Fonville Morisey (Cary, NC)
Institute member Kelly Cobb builds success through giving
By anyone’s estimation, Kelly Cobb has had a successful, fruitful career in real estate. It’s a career based on equal parts entrepreneurialism and hard work that spans more than two decades. But what distinguished Cobb from her colleagues is her equally impressive career in the non-profit sector – an addiction to altruism that began just after college and hasn’t released its grip for nearly forty years.
“Good things happen when you take care of good people,” says Cobb. “If you take care of people, the money will take care of itself.”
For Cobb, it’s more than lip service. It’s a mantra that permeates her approach to real estate – even at the highest levels. And she found a kindred spirit in the Institute for Luxury Home Marketing (ILHM). One member benefit she is sure to take advantage of each year is ILHM’s Leaders in Luxury conference [the invitation-only ILHM meeting for agents who work in the million dollar plus market].
“Since joining, I’ve only missed one of the annual Leaders in Luxury events, and that was because of my brokerage company retreat!” says Cobb. “I have been hugely impressed by the quality of, well, everything! The exposure, the networking, the information – even the opportunity to be part of a group of such great people.”
This year, one of ILHM’s Leaders in Luxury speakers was Frank McKinney, who became a home builder shortly after he graduated from high school. “He builds multi-million dollar homes, then takes a portion of the profits and uses them to build homes for people in Haiti and in other underdeveloped countries,” explains Cobb. “He said, ‘I think God taps certain people on the shoulder and gives them stewardship of special gifts so they can share with others.’”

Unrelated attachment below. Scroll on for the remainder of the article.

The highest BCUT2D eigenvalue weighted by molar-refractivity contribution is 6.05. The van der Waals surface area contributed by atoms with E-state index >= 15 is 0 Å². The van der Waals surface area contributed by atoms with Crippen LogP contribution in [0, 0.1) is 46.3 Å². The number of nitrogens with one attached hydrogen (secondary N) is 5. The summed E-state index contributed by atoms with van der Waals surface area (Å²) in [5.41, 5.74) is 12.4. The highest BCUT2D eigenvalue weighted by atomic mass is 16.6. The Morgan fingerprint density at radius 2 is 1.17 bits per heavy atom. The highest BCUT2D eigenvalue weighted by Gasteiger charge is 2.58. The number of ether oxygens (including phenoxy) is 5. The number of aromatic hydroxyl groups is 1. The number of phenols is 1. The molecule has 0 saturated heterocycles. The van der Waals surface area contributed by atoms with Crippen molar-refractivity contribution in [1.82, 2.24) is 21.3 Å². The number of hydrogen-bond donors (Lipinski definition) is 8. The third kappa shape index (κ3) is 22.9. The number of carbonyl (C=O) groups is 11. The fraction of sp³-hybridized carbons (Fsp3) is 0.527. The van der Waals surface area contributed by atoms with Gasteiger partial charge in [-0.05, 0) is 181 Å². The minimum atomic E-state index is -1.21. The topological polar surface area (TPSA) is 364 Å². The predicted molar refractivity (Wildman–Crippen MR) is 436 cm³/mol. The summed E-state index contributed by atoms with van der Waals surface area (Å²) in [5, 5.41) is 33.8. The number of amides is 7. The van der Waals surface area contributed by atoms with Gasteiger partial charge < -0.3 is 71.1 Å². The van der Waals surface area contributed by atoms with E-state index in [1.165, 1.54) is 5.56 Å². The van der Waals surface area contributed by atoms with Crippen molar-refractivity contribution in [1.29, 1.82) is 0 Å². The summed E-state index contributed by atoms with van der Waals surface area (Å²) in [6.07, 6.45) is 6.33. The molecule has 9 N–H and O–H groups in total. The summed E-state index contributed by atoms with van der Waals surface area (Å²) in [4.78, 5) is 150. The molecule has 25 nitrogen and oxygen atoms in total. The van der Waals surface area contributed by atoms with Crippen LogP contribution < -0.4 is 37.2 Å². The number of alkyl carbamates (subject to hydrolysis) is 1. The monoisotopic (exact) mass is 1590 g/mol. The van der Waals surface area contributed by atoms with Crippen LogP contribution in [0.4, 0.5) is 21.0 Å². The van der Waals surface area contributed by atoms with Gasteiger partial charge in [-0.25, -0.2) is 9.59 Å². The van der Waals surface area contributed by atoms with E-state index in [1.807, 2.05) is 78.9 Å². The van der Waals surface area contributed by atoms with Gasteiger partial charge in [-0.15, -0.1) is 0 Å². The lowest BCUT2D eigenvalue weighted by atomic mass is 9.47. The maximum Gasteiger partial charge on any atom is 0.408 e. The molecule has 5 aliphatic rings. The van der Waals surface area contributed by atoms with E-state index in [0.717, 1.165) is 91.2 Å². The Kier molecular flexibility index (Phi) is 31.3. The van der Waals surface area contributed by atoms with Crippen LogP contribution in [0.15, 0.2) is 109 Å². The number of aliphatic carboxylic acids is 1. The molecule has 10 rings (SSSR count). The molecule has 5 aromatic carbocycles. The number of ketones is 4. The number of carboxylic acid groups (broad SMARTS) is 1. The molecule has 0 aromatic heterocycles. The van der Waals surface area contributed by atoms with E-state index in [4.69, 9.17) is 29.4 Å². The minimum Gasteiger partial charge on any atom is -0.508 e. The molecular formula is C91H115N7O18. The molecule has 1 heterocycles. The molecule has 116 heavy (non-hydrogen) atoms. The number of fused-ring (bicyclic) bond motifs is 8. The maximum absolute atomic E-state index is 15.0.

“It was life-changing for me – it recommitted me to volunteer service and to improving my community for those who are of lesser means and deserve a better life. It’s one thing to be a luxury agent and sell multi-million dollar homes and associate with the people who can buy them – but I think it’s important to remain grounded and remember that we came into this world with nothing and will leave with nothing. It’s our job to make things better while we’re here.”
That theme of altruism is something ILHM takes to heart. Our research, information about luxury home buyer habits and preferences, the “leg up” we give our members – it all underscores the desire to understand the needs and do what’s best and what’s right for those we serve. In this same spirit, we made a contribution to McKinney’s foundation and built two homes in Haiti.
If you aren’t familiar with McKinney, he is known around the globe as a real estate "artist," and the creative building force behind some of the world's unique mansions. A true maverick with a charming flair, he is an author, speaker, and a daredevil in the risky world of speculative high-end real estate. McKinney is nearing completion of "Acqua Liana," an opulent eco-friendly "green" mansion priced at $29 million and "Crystalina," a $30 million Polynesian green home. Another current McKinney project is a $135 million spec home, The Manalapan Residence.